What might seem like a good deal now could turn into a headache later.
It is a tough used-car market, making it difficult to find the right car at the right price. You may have to make compromises on details such as mileage, color, and condition. Often deals that look a bit too good are that way for a reason. In such cases, it is possible that you’ve found a vehicle with a rebuilt title. Should you haggle accordingly or just walk away altogether?
The first thing to know is the difference between a rebuilt title and a salvage title. If a car has a rebuilt title it means it once had a salvage title because of an accident, flooding, or other significant damage, but it has since been rebuilt by a mechanic and should be road-ready.
Depending on your state, a salvage vehicle might have special requirements before it can be titled. For example, New York requires a salvage vehicle that is recovered after a theft or rebuilt after sustaining damage to be inspected by the Department of Motor Vehicles before the DMV can issue a new title. Check the current laws in your state before any purchase.
“Generally, most car shoppers should stay away from rebuilt titles,” says Steve Elek, program leader for auto data analytics at Consumer Reports. “That being said, it could come down to a case-by-case basis. For example, you could have a car that has a rebuilt title due to heavy hail damage. That car might be mechanically sound. On the other hand, a rebuilt title could also mean the car was in a serious accident that resulted in significant frame damage.”
There are other reasons for a car having a rebuilt title, including theft and flooding. In the case of flooding, the car could have problems with the electrical system that might not emerge for months as corrosion takes its toll. Newer cars are packed with advanced electronic features and safety-related sensors that you depend on, but they are expensive to repair or replace.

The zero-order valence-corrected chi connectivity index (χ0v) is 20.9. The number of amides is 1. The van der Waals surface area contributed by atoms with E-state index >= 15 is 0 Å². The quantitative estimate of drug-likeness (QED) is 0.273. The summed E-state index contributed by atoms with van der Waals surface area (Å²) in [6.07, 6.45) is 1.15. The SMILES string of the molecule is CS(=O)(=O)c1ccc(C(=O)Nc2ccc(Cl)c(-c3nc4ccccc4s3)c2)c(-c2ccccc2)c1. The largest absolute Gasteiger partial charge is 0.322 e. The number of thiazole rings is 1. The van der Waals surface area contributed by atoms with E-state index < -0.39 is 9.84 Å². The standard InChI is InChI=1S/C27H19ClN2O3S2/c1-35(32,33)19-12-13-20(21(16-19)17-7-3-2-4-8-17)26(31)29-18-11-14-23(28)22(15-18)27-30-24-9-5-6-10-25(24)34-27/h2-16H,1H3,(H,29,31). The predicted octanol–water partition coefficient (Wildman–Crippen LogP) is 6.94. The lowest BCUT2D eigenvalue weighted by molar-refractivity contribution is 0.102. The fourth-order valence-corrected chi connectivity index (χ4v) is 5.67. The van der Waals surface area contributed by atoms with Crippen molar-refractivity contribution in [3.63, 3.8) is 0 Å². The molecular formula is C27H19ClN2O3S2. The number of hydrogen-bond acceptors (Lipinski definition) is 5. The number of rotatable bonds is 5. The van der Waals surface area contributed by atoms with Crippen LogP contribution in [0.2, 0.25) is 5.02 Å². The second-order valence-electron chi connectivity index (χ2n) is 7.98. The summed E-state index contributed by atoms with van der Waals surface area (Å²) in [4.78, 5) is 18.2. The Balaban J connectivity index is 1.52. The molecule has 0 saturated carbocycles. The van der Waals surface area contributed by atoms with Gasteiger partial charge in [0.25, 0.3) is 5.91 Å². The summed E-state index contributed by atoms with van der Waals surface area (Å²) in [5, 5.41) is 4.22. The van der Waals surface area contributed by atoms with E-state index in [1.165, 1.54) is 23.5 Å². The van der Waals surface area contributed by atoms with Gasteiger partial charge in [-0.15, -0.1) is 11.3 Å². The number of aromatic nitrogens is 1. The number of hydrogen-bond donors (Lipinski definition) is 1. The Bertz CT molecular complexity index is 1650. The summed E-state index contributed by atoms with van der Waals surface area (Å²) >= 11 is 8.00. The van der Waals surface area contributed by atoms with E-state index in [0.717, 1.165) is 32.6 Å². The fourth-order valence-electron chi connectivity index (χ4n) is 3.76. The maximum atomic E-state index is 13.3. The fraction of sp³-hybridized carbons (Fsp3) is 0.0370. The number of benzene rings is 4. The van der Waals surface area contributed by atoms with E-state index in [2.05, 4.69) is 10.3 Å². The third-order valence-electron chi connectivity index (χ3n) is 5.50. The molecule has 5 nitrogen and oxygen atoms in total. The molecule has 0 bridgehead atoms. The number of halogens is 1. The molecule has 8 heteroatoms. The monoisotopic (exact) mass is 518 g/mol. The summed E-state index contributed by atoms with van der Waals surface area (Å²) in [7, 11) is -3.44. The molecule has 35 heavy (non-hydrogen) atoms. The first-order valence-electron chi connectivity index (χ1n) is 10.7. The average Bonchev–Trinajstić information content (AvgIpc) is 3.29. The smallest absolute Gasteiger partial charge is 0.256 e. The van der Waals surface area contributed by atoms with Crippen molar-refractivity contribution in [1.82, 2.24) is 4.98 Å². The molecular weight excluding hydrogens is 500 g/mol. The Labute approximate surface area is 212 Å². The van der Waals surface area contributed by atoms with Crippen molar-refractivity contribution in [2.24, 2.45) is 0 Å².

You can usually get liability insurance for a car with a rebuilt title, but you might not be able to get comprehensive coverage, which means the insurance company isn’t necessarily going to pay to replace it after a crash.
You also want to consider resale value. If you plan on only keeping the car for a few years, you should know that selling a car with a rebuilt title usually isn’t easy. Some dealerships will accept a rebuilt title as a trade-in, but expect a low offer because the dealer will most likely send it straight to auction. And while you might be tempted to buy such a car in today’s high-demand, low-supply market, conditions will (hopefully) change in the years ahead. The next buyer may have many better-quality options.
The bottom line is that it’s usually not worth buying a car with a rebuilt title. In terms of safety, value, and avoiding any hassles, stick with a good used car that has been inspected by a trusted mechanic and has a clean title.
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